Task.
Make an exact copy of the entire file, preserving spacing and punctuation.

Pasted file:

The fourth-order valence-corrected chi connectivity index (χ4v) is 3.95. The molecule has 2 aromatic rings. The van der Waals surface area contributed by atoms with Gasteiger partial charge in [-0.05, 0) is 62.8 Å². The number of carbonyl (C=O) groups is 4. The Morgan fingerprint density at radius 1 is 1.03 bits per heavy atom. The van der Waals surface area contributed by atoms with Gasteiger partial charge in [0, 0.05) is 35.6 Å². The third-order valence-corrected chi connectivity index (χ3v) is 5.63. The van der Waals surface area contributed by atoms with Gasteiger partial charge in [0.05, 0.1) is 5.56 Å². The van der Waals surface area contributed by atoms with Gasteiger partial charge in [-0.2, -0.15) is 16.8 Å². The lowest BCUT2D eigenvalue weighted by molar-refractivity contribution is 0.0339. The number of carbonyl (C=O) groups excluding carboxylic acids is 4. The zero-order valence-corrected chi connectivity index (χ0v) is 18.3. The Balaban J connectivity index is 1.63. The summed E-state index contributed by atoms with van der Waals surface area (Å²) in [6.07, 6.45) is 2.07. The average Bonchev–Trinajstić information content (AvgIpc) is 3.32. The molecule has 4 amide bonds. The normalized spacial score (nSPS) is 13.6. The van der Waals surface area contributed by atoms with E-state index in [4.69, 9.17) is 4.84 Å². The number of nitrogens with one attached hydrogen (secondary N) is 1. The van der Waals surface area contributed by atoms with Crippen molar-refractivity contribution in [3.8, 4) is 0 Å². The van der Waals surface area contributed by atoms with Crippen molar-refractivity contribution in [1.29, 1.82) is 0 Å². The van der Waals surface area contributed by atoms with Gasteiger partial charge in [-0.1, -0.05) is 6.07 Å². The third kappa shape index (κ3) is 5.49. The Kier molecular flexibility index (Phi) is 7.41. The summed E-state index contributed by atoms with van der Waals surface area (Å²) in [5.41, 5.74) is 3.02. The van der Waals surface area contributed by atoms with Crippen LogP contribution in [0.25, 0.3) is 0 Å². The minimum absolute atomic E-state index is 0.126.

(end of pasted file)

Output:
The fourth-order valence-corrected chi connectivity index (χ4v) is 3.95. The molecule has 2 aromatic rings. The van der Waals surface area contributed by atoms with Gasteiger partial charge in [-0.05, 0) is 62.8 Å². The number of carbonyl (C=O) groups is 4. The Morgan fingerprint density at radius 1 is 1.03 bits per heavy atom. The van der Waals surface area contributed by atoms with Gasteiger partial charge in [0, 0.05) is 35.6 Å². The third-order valence-corrected chi connectivity index (χ3v) is 5.63. The van der Waals surface area contributed by atoms with Gasteiger partial charge in [0.05, 0.1) is 5.56 Å². The van der Waals surface area contributed by atoms with Gasteiger partial charge in [-0.2, -0.15) is 16.8 Å². The lowest BCUT2D eigenvalue weighted by molar-refractivity contribution is 0.0339. The number of carbonyl (C=O) groups excluding carboxylic acids is 4. The zero-order valence-corrected chi connectivity index (χ0v) is 18.3. The Balaban J connectivity index is 1.63. The summed E-state index contributed by atoms with van der Waals surface area (Å²) in [6.07, 6.45) is 2.07. The average Bonchev–Trinajstić information content (AvgIpc) is 3.32. The molecule has 4 amide bonds. The normalized spacial score (nSPS) is 13.6. The van der Waals surface area contributed by atoms with E-state index in [4.69, 9.17) is 4.84 Å². The number of nitrogens with one attached hydrogen (secondary N) is 1. The van der Waals surface area contributed by atoms with Crippen molar-refractivity contribution in [3.8, 4) is 0 Å². The van der Waals surface area contributed by atoms with Crippen molar-refractivity contribution in [1.29, 1.82) is 0 Å². The van der Waals surface area contributed by atoms with Gasteiger partial charge in [-0.1, -0.05) is 6.07 Å². The third kappa shape index (κ3) is 5.49. The Kier molecular flexibility index (Phi) is 7.41. The summed E-state index contributed by atoms with van der Waals surface area (Å²) in [5.41, 5.74) is 3.02. The van der Waals surface area contributed by atoms with Crippen LogP contribution in [0.25, 0.3) is 0 Å². The minimum absolute atomic E-state index is 0.126.